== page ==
A few other stations across eastern Montana and western South Dakota also reported temperatures near 40 below. These anomalously low temperatures were, in part, due to a condition known as cold air damming.The Arctic air blowing into the northern Plains was encountering the uphill slopes of the Rocky Mountains in Montana.
The temperature record for Fargo-Moorhead starts January 1, 1881. This is the 138th year of record.But this means, for each day, there are only 138 samples, and one has to be the warmest and one the coldest. The odds of any day being a record high or low is roughly the same as the odds of being dealt three of a kind in a five-card poker hand. It's rare, but it certainly happens.Most years pass with at least one or two daily records.
The weather has been generally cold since Christmas. Most of the days and nights have been well below average. But to put this into perspective, there have been no record low temperatures during the past three weeks. No records have been set for number of days or nights below zero. It has been cold, but not unusually so. It would likely have been colder, perhaps by a few degrees each day, had our snow cover been deeper. This is due to the isolative and radiative properties of deep snow.
Quiet weather for our area, but a different story for other parts of the region. This photo was taken this afternoon in Dakota Dunes, SD. As of 1:45 pm, 11 inches of snow has fallen. Thank you Lynnette Grant for sharing this report. https://t.co/rIGM48i9JU
Muck Rack makes it simple to find people, tweets, or articles that mention any name, keyword, company, hashtag etc. We've compiled this guide to help you make the most of your search.
Selecting a term
Start searching tweets, articles from media outlets, articles mentioned in tweets, journalists'
names, titles and bios with some suggested searches:
Companies or Topics (e.g. iPhone, Microsoft)
Phrases (e.g. "cloud computing") — use quotes to keep the terms together
Twitter handles (e.g. @username) — returns those who have mentioned or replied to
Names (e.g. "David Pogue")
Hashtags (e.g. #sxsw, #london2012)
Bio details (e.g. vegan, Olympics, father)
Muck Rack's Advanced Search allows for many boolean operators.
Find results that mention multiple specified terms, use AND or
+. For example, ensure each result contains both Elon Musk and Mark Zuckerberg by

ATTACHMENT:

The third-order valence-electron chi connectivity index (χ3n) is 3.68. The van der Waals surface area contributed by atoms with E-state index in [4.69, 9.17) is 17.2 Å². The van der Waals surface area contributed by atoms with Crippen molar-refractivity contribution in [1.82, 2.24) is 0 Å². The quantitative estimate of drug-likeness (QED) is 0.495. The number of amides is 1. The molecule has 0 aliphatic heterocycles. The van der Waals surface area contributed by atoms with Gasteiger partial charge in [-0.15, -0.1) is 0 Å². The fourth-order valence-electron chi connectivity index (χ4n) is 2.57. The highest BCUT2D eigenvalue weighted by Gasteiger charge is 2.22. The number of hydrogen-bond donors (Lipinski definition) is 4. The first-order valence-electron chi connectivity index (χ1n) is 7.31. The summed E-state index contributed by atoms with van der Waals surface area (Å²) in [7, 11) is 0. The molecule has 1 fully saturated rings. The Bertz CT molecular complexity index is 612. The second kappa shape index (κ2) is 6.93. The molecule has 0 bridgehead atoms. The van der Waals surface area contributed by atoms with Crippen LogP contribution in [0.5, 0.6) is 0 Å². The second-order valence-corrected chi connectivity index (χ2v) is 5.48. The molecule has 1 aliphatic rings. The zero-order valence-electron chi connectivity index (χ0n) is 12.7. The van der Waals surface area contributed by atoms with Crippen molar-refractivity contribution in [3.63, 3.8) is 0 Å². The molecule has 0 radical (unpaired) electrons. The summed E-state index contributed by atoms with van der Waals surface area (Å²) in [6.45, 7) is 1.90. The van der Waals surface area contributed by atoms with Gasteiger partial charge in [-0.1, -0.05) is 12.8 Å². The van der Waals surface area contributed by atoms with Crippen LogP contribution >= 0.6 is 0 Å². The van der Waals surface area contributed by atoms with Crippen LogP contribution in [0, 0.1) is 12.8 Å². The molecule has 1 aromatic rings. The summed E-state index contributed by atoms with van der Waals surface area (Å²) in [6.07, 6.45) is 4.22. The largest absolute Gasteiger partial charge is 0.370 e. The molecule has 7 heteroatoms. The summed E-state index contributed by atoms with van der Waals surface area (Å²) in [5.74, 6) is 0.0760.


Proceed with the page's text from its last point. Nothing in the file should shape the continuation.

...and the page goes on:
searching Musk AND Zuckerberg or Musk + Zuckerberg.
Use the operators OR or , to broaden your search when you'd like either of
multiple terms to appear in results. (This is the default behavior of our search when no operators
are used). For example, results will contain either cake or cookie by searching cake OR cookie or cake,cookie
Use NOT or - to subtract results from your search. For
example, searching Disney will yield results about the Walt Disney Company as well as Walt Disney
World Resort. To exclude mentions of Disney World, search for Disney -World or Disney
When using one of these operators with a phrase, enclose it in quotation marks. For example, you can
find results about smartphones excluding Apple's iPhone 4S by searching smartphone -"iPhone
Exact case matching or punctuation
If you're searching for a brand name or keyword that relies on specific punctuation marks or capitalization, you can
find results that match your exact query by adding matchcase: before the keyword you're searching for, like matchcase:E*TRADE .
Use parentheses to separate multiple
boolean phrases. For example, to find journalists talking about having fun in Disney World or
Disneyland, search for ("disney world" OR disneyland) AND fun.
An asterisk can be used to search for any variation of a root word truncated by the asterisk. For example, searching for admin* will return results for administrator, administration, administer, administered, etc.
A near operator is an AND operator where you can control the distance between the words. You can vary the distance the near operation uses by adding a forward slash and number (between 0-99) such as strawberries NEAR/10 "whipped cream", which means the strawberries must exist within 10 words of "whipped cream".